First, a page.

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  • A Line of Blood and Dirt: Creating the Canada-United States Border across Indigenous Lands by Benjamin Hoy
  • Patrick Lozar
A Line of Blood and Dirt: Creating the Canada-United States Border across Indigenous Lands. Benjamin Hoy. New York: Oxford University Press, 2021. Pp. 344, $35.00 cloth

Benjamin Hoy’s A Line of Blood and Dirt is an ambitious study of the nineteenth- and early twentieth-century border between Canada and the United States. Hoy adds to the growing literature on North American border histories by providing a nearly comprehensive look at the “northern” border’s evolution on the ground. Most studies of the Canada-us border focus on certain sections of the line, which convey more localized stories. The author contends that this segmented approach causes historians to miss some of the larger, interconnected processes at work along the entire boundary line. Hoy places the continental modes of border development—drawing maps, controlling bodies, and creating an interlocking administrative apparatus—in the same frame. At the same time, all of these institutions and reactions, which were often oppositional or non-aligned, demonstrated a “chaos of control” (166) that various peoples exploited in the midst of the illusory power of the state on the periphery.

An illuminating aspect of Hoy’s study is the emphasis on stories that illustrate peoples’ lived experiences of the Canada-us border. Indigenous men and women, soldiers, fugitives, Chinese immigrants, customs officers, tourists, convicts, Irish revolutionaries, and many other characters were the migrants that the border was to both serve and police. A number of individuals and groups crossed the invisible border several dozen times in their lives with little thought about the line’s meaning to London, Ottawa, and Washington, dc. By contrast, the forty-ninth parallel represented a complicated sanctuary for some, while, for others, the border was a profound encumbrance to mobility. In some instances, [End Page 132] officials in charge of enforcing national laws lamented the futility of enforcement, while, in other situations, administrators hailed the border’s utility as a tool for catching criminals or lining one’s pockets. Such a rich tapestry of stories reveals how unequally the border’s regulations were applied to different migrants over time.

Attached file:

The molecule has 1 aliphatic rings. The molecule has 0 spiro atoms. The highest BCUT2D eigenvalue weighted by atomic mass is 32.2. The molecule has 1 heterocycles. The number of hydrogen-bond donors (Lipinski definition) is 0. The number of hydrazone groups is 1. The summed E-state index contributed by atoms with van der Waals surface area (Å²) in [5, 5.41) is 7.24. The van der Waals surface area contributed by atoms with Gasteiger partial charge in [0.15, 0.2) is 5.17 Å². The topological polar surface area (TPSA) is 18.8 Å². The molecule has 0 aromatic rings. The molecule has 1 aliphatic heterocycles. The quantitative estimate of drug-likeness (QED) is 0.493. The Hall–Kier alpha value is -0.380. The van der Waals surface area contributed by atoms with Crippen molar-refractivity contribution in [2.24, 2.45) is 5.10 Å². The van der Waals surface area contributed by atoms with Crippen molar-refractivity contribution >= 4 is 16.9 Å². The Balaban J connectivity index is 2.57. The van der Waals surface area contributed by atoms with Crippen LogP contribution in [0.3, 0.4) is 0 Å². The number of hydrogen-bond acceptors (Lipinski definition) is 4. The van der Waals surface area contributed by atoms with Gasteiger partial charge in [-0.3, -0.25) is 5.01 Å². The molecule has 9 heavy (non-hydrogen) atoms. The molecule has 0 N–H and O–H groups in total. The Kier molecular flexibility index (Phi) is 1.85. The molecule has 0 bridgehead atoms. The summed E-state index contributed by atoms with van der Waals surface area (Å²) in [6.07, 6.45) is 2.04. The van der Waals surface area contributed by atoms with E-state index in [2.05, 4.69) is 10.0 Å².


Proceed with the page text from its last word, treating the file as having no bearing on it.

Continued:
The author organizes the border’s history into three periods: infancy – from the 1770s to the 1860s; adolescence – between the 1860s and 1914; and young adulthood – between 1914 and the 1930s. This periodization charts the border’s growing physical presence alongside Great Britain, Canada, and the United States’ growing administrative capacity. Organizing the study according to the different stages of the border’s maturation, however, does not over-determine the narrative or detract from the author’s point that the border emerged unevenly. There was a good deal of stumbling and awkward growth on the way to the Canada-us border’s adulthood in the mid-twentieth century. Over this long timeline, familiar episodes in Canadian or us history are presented through the prism of the border, including Indian removal, the Fenian raids, North-West Mounted Police actions, Lakota resistance, and American Civil War strategizing. Hoy shows how these nationally exclusive events contributed to the border’s visibility.

As the book’s subtitle indicates, Hoy maintains a keen attention to the fact that empires and nation-states drew their border over the territories of many Indigenous nations. He argues too that the border played a complicated and violent role in the lives of generations of Indigenous communities – from the Haudenosaunee in the east to the Coast Salish in the west. Indigenous peoples and leaders are represented not only in major incidents such as the us-Dakota War but also as individual cross-border traders and treaty negotiators. Coast Salish people made up a significant percentage of the labour force in the western boundary surveys, while Cheyenne men assisted in tracking Chief Joseph’s Nez Perce band on their escape to Canada. In between these noted examples of Indigenous engagements with the border are the more frequent everyday migrations and enduring relationships that have been otherwise marginalized or overlooked in Canada-us border histories. At the same time, Canada and the United States used their shared border as a...